Tigran Keusheyan Sarkuni was born on May 19, 1941 in Ainjar, Lebanon. He was the son of Hannis and Mary Keusheyan, who in 1939, had moved to Lebanon from Bitias in the Mousa Ler region, which was unjustly being separated from Syria and given to Turkey during World War II.
The Keusheyan family was blessed with six children—Marlene, Baidzar, Tigran, Vartan, Movses and Sarkis. The family settled in the Zahleh region, where Tigran received his primary education at the Balekdjian College. In 1955 he was admitted to the Seminary of the Great House of Cilicia in Antelias. However, not being comfortable with the seminary’s strict discipline, from 1956 to 1960 he continued his education at the Armenian Evangelical School on Ainjar.
From 1960, he attended the American University of Beirut, graduating in 1967 with a Bachelor of Arts Degree and a Master’s Degree in mathematics. In 1968, he received Britain’s Council Scholarship and relocated to the United Kingdom, where he continued his education at the University of New Castle Upon Tyne, earning a second Master’s Degree in computer science.
While at AUB, he was the director of the university’s computer center until 1970. He was always proud that he was the first computer developer and programmer in the Middle East, at a time when books or textbooks were not published about computer sciences.
Upon hearing about Tigran’s prowess in math and computer science, the Rockefeller Foundation in New York invited him to oversee the organization’s accounting on their first computer. At the same time, Tigran was offered to utilize his knowledge of computers to serve in the Lebanese Army with a rank of colonel. However, he opted to leave to the United States and in December, 1970 he moved to New York where he worked at the Rockefeller Foundation serving as manager of its data processing center until 1986.
In 1987, he moved to Los Angeles, where he married Maggie Parseghian. The newlyweds were blessed with a daughter, Marae, who became the center of his life and universe.
Tigran had a long and active involvement in the Armenian national reality. He was firm believer and member of the Armenian Revolutionary Federation and an active supporter of the Armenian Church and an ardent champion of Armenian educational institutions.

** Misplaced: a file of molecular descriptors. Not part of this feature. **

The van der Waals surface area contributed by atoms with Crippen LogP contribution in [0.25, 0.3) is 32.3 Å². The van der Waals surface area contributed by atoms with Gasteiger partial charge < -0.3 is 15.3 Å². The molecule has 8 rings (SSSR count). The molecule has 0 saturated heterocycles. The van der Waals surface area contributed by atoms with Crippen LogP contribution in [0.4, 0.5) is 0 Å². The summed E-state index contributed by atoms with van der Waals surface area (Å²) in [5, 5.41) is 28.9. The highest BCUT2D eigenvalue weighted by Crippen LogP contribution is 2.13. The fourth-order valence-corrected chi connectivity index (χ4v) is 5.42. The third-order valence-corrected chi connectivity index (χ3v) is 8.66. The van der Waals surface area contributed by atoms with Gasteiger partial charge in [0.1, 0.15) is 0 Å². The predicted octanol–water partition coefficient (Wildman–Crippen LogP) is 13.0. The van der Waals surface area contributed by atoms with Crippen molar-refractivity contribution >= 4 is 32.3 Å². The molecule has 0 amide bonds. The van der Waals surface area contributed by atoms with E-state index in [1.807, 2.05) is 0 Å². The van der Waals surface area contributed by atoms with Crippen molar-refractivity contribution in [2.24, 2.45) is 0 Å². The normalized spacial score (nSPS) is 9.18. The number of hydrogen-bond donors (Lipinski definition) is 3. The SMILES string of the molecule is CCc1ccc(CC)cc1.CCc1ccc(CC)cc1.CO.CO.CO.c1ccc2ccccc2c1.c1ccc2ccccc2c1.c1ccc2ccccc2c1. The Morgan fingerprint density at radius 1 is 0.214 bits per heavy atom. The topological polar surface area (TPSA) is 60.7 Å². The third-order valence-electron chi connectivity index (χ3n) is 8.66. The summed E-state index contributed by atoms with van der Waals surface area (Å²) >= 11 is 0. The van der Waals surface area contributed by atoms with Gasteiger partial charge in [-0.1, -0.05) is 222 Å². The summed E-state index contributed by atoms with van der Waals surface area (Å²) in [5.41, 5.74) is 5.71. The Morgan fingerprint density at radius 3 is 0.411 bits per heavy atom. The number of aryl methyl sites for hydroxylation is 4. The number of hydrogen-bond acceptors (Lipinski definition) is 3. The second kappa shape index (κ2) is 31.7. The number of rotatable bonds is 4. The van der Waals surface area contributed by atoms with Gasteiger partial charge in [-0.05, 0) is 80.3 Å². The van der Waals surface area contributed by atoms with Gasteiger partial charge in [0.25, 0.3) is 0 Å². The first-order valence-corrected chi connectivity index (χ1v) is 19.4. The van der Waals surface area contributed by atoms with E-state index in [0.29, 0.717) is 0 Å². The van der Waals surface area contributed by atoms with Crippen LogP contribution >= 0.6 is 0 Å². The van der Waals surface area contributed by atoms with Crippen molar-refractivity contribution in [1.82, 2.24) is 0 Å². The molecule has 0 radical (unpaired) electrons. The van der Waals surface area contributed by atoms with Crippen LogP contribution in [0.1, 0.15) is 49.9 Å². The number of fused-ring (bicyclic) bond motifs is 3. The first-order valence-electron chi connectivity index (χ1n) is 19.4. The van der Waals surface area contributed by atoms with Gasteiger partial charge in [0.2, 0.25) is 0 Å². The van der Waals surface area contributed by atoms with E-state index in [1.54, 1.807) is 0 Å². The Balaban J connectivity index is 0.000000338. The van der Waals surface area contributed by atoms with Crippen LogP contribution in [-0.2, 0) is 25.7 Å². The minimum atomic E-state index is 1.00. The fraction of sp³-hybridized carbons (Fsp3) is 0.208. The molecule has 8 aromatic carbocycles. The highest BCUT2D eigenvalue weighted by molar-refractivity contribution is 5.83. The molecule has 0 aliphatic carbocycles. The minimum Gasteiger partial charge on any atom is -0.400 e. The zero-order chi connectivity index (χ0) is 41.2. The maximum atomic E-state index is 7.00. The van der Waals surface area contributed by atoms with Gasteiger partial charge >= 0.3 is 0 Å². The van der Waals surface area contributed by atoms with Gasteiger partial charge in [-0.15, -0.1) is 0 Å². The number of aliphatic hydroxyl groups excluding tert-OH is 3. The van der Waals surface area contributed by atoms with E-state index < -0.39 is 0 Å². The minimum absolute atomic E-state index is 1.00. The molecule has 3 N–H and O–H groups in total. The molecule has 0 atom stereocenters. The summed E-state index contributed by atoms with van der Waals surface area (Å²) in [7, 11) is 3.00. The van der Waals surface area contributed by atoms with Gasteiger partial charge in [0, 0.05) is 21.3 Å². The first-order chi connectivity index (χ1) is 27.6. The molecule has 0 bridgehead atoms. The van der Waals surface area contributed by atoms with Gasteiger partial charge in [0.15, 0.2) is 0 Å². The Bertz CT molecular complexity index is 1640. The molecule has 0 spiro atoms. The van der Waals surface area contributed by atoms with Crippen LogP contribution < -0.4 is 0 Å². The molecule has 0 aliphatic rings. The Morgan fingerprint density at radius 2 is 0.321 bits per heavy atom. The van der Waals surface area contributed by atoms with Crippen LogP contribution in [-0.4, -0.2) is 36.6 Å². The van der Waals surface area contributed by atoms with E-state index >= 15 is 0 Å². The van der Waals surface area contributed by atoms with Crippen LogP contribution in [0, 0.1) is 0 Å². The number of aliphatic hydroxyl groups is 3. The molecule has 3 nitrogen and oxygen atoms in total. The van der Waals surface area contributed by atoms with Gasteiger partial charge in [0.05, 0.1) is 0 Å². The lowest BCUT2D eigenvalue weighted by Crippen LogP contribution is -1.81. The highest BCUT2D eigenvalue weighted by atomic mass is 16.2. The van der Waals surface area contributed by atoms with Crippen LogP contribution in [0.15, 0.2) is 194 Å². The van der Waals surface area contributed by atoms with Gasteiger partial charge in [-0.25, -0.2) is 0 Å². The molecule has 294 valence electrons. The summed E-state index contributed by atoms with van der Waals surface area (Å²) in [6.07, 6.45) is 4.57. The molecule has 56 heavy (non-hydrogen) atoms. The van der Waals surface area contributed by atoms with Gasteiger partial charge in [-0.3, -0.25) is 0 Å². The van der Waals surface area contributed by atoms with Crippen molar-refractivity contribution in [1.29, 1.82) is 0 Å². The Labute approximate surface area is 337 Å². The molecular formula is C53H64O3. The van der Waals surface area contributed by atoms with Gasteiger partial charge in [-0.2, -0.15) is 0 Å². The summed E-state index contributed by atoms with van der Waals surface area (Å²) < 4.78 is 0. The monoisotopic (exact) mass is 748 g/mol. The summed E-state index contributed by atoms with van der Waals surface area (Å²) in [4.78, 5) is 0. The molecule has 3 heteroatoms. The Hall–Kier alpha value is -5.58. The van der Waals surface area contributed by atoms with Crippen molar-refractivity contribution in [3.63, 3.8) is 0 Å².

He joined the ranks of the ARF In 1960 in Ainjar. In New York, he became a member of the local ARF Armen Garo Gomideh and from 1984 to 1986 he served as its chairman. In 1986, Tigran was elected to serve on the ARF Eastern United States Central Committee. After moving to Los Angeles, he became a member of the ARF Karekin Njdeh Gomideh in Los Angeles.
From 1994 to 2000, he was a member of the St. Garabed Armenian Church and the Rose and Alex Pilibos Armenian School Board of Trustees, serving as its chairman. From 1995 to 2002, for eight consecutive terms, he served as a delegate to the National Representative Assembly of the Western Prelacy of the Armenian Apostolic Church. From 2007 to 2010 he was appointed by the ARF Central Committee of Western United States, to oversee the daily business operations of Asbarez. With great pride and meticulous attention he oversaw this responsibility on a volunteer basis.
With his unusual mind, bright knowledge and resolute character, Tigran was tenacious and stubborn, with a heart of gold. He had a remarkable memory and was a fountain of information, who would be able to cite relevant information at the right time in a conversation. Within his circles, Tigran was considered an encyclopedia. He had a response for every question. He also possessed an expert knowledge of Armenian literature, especially poetry, the customs and traditions of the Armenian Church, the Bible, Armenian history and Broadway plays and musicals.
Although since 2011 his health had been deteriorating, he always maintained a positive approach and attitude and with his unique wit he would confront all his issues. But, alas, he succumbed and forever closed his eyes on November 26.